The Garden Guide

Book: History of Garden Design and Gardening
Chapter: Chapter 5: Gardens in Asia, America, Africa, Australia

Cyrene Cemetery

Previous - Next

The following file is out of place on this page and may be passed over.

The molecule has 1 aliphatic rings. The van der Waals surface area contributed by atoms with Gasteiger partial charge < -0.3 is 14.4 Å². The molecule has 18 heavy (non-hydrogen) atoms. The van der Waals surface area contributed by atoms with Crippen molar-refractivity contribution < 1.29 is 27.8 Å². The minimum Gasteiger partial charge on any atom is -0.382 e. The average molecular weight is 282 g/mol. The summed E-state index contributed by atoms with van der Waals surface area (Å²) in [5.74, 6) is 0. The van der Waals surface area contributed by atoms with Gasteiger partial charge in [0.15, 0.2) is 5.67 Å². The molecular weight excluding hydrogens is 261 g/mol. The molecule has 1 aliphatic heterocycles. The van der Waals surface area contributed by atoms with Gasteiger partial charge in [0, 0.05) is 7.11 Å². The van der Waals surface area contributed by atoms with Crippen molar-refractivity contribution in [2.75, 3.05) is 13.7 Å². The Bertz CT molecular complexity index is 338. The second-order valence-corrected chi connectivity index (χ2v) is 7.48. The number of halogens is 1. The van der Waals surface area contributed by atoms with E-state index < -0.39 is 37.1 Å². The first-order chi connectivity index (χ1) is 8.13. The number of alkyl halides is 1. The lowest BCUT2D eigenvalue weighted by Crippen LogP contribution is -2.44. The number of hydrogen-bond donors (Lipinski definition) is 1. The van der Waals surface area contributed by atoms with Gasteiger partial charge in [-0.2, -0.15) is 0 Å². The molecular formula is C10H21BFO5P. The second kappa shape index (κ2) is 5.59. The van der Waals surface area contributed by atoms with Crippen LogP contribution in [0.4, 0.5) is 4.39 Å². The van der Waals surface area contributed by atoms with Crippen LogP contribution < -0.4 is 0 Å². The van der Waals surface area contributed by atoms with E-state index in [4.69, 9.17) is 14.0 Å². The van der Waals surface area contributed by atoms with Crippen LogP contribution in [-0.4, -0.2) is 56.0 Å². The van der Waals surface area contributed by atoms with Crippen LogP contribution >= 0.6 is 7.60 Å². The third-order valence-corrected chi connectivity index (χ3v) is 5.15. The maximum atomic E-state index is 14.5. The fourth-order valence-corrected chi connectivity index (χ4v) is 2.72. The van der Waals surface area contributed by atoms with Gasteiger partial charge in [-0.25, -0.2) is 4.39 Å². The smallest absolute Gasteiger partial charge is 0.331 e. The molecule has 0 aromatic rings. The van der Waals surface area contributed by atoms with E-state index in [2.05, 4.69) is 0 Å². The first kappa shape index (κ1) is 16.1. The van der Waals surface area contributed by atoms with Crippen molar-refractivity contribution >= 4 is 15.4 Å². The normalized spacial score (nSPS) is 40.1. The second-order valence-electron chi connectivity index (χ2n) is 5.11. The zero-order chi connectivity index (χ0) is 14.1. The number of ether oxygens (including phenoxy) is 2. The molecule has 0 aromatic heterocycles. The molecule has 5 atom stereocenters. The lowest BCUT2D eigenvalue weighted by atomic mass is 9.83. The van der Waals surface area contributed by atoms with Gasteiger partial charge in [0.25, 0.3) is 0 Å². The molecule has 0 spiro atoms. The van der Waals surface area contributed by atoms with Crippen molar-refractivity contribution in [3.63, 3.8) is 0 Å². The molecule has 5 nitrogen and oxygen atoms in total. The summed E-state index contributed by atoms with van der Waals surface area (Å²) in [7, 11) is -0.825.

826. The cemetery of Cyrene (fig. 229.) covers a terraced hill; and the rock, which rises perpendicularly from these terraces, is excavated into innumerable tombs, which have been formed with great labour and taste ; and the greater number of them have been adorned with architectural facades, built against the smooth sides of the rock itself, contributing materially to increase the interest and to add to the beauty of the drives. When the rock would serve for the porticoes in front of the tombs, without any addition of building, it was left in the forms required ; and, if only a part of it would serve, the remainder was added by the architect. This mode of proceeding added greatly to the strength of the work, and was probably attended, at the same time, with a saving of labour. The outer sides of the roads, where they descended from one range to another, were ornamented with sarcophagi and monumental tombs; and the whole sloping space between the galleries was completely filled up with similar structures. These, as well as the excavated tombs, exhibit very superior taste and execution ; and the clusters of dark green furze and slender shrubs, with which they are now partly overgrown, give an additional effect, by their contrast of forms and colour, to the multitude of white buildings which spring up from the midst of them. Among the tombs which have been excavated on the northern face of the heights at Cyrene, are several, on a much larger scale than the rest, which appear to have been public vaults: others seem to have been appropriated to single families. Beechey found two with white marble sarcophagi, ornamented with figures, and wreaths of flowers in relief, which he suspected to be Roman. (Ibid., p. 446.)